Digital Supply Chain: Are You Transformation Ready?

If you Google “digital transformation,” you get over 60 million hits—and a few million of those are related to supply chain management. It’s a journey many people and companies are talking about today, but what exactly does “digital supply chain transformation” mean? And more importantly, what’s required to get started on this journey and successfully reach the desired destination? To get some insights on this topic, I spoke with Adam Compain, CEO of ClearMetal on a recent episode of Talking Logistics.

What is Digital Supply Chain Transformation?

Let’s begin with a definition of what digital transformation really is. According to Adam, “Digital transformation is about becoming a truly data-driven company and taking the steps to access, make use of, and control the data in your company so you can actually control your future and the decisions you make.”

The big question, of course, is how to get started. Too often companies think it starts with buying a new ERP or other enterprise software solution. This stems from what Adam says is the myth many people have that they are so far behind and their architecture is so archaic compared to the competitors in their industry. “That’s simply not true,” he says. “Most companies are using similar applications and architectures.”

This idea that you have to begin with buying a big new ERP or enterprise system is where many companies get stymied because of the potential high cost and long implementation times. But that’s changing. “Enterprise software doesn’t have to be so expensive or such a big project to implement any longer,” says Adam. “With cloud-based software and software-as-a-service, it’s cheaper, easier and less risky to implement.”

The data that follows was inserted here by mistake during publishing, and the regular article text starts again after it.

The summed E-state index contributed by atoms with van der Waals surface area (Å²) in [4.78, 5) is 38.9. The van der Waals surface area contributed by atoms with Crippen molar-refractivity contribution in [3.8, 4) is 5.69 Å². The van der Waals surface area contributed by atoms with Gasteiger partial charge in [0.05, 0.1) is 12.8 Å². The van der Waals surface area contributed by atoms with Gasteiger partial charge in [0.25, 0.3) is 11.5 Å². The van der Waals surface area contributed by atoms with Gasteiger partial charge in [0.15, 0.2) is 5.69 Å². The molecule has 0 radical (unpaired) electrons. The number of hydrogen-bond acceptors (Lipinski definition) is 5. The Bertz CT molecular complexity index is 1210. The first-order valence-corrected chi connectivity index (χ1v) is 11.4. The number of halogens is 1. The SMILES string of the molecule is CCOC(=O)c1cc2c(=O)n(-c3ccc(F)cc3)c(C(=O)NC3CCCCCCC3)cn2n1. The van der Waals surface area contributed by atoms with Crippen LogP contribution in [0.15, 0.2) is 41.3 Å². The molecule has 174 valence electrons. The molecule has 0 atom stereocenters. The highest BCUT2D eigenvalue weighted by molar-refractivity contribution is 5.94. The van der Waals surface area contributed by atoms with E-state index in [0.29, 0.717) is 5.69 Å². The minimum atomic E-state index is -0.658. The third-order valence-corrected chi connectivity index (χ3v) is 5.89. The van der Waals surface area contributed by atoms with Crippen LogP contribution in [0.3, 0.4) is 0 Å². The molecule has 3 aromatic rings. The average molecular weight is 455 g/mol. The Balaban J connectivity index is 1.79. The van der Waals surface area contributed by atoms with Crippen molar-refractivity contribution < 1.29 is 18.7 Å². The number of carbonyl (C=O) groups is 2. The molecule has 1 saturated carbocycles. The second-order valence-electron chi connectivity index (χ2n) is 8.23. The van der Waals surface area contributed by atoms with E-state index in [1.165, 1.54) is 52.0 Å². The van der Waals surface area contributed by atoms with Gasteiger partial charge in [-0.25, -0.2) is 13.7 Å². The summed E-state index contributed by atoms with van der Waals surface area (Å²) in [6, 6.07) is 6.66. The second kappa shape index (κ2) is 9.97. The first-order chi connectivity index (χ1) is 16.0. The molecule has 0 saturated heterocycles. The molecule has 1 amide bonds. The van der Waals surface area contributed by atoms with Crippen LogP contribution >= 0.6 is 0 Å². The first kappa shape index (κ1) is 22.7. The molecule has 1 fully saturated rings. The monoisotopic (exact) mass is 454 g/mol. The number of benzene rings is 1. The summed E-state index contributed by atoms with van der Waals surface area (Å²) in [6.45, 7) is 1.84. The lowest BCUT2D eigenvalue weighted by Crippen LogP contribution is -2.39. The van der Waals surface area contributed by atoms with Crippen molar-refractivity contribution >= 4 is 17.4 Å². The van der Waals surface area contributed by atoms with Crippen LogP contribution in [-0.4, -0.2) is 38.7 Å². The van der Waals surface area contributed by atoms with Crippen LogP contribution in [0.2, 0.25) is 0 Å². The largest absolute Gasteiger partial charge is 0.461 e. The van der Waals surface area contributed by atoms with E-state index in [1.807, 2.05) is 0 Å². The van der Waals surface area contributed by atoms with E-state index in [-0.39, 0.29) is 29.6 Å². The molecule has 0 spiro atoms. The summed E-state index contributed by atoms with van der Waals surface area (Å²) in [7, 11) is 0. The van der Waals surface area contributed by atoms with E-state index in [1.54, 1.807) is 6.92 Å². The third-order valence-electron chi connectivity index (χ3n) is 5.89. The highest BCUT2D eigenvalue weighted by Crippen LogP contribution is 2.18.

What Determines Digital Transformation Success?

Although the technology is helpful, Adam says the real determinate of transformation success is a mindset shift and a willingness to change on the part of management and employees. Technology isn’t a silver bullet. Too many implementations fail because processes don’t change because the same bad data is feeding the new systems. That’s why Adam says companies should begin with a proscribed transformation process.

“The companies that are best equipped to transform, and are already transforming, are the ones that have set up transition initiatives, given people transition titles, and set a budget for it,” notes Adam. “What we’re finding is that it’s not so much the transformation initiatives or positions themselves that are causing the transformation as it is the mindset to transform.”

Another stumbling block preventing some companies from getting started on digital transformation is the need to cost justify the project. Adam recommends companies start with small, achievable steps. He explains that, “Transformation isn’t a linear process. Once people begin to take control of their data and achieve the benefits, it drives exponential results.

Everything from sourcing to last-mile delivery requires use of the data in front of you, often presented on old systems or Excel spreadsheets. Once you can get data that’s clean and can see things like inventory availability and where it’s located, it opens up a whole world of questions you can get answers to. You can have your teams do the same types of work they are doing today, but making better decisions that drive more profitable results.”

What are these “small victories” that companies might start with? What values cases are out there that companies can learn from? And, since so much of the data needed for transformation comes from suppliers and trading partners, how do you get them involved in the transformation process? To get the answers to these important questions, and to learn more about digital transformation, watch the rest of my conversation with Adam. Then post a question or comment and keep the conversation going!